Children’s dosage

Rexulti is approved for treating schizophrenia in children ages 13 years and older. The children’s dosage for treating schizophrenia is as follows:

Condition Starting dosage Maintenance dosage Maximum dosage
schizophrenia 0.5 mg once per day 2 mg to 4 mg once per day 4 mg once per day

Length of treatment

Doctors typically prescribe Rexulti as a long-term treatment. You’ll likely take it long term if you and your doctor feel it’s safe and effective for your condition.

Rexulti: Common questions about dosage

Below are some common questions related to Rexulti’s dosage.

Is Rexulti used to treat anxiety? If so, what is the dosage for anxiety?

Rexulti isn’t approved to treat anxiety. However, the drug may be prescribed off-label for treating this condition. (With off-label use, a drug is prescribed to treat a condition other than what it’s approved to treat.)

If you’d like to learn more about off-label uses for Rexulti, talk with your doctor or pharmacist.

What is Rexulti’s dosage range?

The typical daily dosage of Rexulti ranges from 0.5 milligrams (mg) to 4 mg. Your doctor will prescribe the dosage that’s right for you.

For details, including the drug’s therapeutic dose, see the “Rexulti: Dosage” and “Rexulti: Dosage considerations” sections. (“Therapeutic dose” refers to the dose at which the medication has been shown to work.) You can also talk with your doctor or pharmacist to learn more.

Can Rexulti be used to treat bipolar disorder? If so, what is the dosage for bipolar disorder?

Rexulti isn’t approved to treat bipolar disorder, including bipolar depression. It’s possible that the drug may be prescribed off-label for treating this condition, though.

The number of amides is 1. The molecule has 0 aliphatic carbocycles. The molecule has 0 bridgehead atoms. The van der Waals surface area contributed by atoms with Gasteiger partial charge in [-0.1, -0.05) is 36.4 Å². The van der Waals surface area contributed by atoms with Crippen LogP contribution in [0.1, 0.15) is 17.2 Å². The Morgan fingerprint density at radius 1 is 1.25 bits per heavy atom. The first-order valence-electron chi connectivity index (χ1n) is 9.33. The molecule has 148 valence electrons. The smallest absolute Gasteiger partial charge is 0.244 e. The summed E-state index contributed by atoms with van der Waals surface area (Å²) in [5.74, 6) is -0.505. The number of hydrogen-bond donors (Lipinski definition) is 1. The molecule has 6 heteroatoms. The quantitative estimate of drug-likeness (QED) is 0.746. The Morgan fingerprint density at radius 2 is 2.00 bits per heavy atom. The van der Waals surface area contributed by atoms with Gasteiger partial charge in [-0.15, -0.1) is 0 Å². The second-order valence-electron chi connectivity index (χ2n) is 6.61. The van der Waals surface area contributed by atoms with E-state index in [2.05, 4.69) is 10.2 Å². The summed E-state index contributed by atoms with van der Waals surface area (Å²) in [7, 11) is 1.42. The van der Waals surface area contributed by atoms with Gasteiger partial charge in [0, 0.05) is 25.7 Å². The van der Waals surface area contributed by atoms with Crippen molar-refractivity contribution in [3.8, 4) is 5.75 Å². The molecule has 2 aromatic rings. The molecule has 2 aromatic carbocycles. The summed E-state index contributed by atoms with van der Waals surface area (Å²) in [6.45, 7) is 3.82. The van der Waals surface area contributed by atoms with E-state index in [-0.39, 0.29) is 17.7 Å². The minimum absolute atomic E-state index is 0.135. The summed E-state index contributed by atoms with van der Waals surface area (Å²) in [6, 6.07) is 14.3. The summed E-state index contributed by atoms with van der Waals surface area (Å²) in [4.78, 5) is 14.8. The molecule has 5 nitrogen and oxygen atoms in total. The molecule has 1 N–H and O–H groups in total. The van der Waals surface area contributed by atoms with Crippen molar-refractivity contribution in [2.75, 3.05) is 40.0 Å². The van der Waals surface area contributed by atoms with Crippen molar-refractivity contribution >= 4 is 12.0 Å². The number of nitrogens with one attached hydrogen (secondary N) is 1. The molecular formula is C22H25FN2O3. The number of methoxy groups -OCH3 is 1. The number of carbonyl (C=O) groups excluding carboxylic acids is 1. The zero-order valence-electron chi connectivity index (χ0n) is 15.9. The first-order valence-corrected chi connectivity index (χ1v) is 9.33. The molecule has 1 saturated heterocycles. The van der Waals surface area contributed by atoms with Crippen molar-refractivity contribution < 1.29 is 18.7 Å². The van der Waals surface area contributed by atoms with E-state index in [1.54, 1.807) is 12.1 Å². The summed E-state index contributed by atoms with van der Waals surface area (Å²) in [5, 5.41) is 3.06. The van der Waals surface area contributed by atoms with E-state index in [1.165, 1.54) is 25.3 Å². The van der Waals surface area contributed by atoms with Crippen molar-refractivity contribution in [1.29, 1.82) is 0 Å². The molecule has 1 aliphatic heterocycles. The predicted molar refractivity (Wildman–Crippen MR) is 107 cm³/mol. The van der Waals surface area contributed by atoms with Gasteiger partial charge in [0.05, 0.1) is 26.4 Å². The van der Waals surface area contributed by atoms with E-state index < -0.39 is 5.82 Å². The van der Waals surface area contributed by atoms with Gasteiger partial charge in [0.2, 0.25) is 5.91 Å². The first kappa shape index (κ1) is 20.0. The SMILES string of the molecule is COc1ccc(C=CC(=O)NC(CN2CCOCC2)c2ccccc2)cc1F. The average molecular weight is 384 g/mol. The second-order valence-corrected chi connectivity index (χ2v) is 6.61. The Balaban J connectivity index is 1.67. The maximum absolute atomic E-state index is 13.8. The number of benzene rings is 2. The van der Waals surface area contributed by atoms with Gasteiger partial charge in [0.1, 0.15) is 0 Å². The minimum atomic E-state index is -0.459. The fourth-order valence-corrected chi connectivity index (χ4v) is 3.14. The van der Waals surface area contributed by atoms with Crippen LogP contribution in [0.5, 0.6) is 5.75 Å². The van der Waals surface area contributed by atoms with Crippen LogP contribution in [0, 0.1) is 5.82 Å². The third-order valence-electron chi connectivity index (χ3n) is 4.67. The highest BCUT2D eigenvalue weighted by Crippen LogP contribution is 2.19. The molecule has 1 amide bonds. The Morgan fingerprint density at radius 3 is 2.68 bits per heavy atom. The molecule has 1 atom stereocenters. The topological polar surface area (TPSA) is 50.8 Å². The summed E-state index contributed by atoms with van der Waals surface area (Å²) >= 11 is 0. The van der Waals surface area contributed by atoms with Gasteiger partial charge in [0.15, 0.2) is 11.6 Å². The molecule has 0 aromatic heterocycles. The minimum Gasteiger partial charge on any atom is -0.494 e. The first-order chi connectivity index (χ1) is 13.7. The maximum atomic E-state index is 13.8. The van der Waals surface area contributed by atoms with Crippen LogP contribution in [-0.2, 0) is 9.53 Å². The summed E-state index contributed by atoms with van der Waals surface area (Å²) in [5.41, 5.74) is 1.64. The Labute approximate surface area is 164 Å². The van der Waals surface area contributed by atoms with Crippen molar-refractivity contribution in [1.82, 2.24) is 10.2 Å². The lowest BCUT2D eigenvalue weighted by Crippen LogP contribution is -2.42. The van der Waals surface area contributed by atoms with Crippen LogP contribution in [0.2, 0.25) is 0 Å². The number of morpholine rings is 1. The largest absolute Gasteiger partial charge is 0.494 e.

If you’d like to learn more about off-label uses for Rexulti, talk with your doctor or pharmacist.

Rexulti: Dosage considerations

Your doctor will consider several factors when prescribing the dosage for Rexulti. These factors include:

  • your age
  • the condition you’re taking Rexulti to treat
  • the severity of your condition

Your prescribed dosage may also vary based on other medical conditions you have or medications you may take.

Recommended adjustments in dosage

Your doctor may adjust your Rexulti dosage if:

* Your liver uses the CYP2D6 enzyme to break Rexulti down in your body. If the CYP2D6 enzyme doesn’t work as well in your body as usual, your body might not be able to break down Rexulti as it should. (This condition is referred to as being a “poor metabolizer” of CYP2D6.) This could lead to increased levels of Rexulti in your body, which could raise your risk of side effects from the drug. In this case, your doctor may prescribe a lower dosage of Rexulti.

Rexulti: How to take

Rexulti comes as an oral tablet, so you’ll take it by mouth.

If you have difficulty swallowing tablets, view this article. It provides suggestions on how to take this form of medication. Also, talk with your doctor or pharmacist about taking your medication.

ACCESSIBLE DRUG LABELS AND CONTAINERS

If you find it challenging to read the label on your prescription, tell your doctor or pharmacist. Certain pharmacies provide medication labels with large print or braille. They may also offer labels containing a scannable code that your smartphone can convert from text to speech. If your pharmacy doesn’t provide these choices, your doctor or pharmacist may be able to recommend a pharmacy that does.

If it’s difficult for you to open medication bottles, ask your pharmacist if they can dispense Rexulti in an easy-open container. They also may recommend ways to help make it easier to open the bottles.

Rexulti: Missing a dose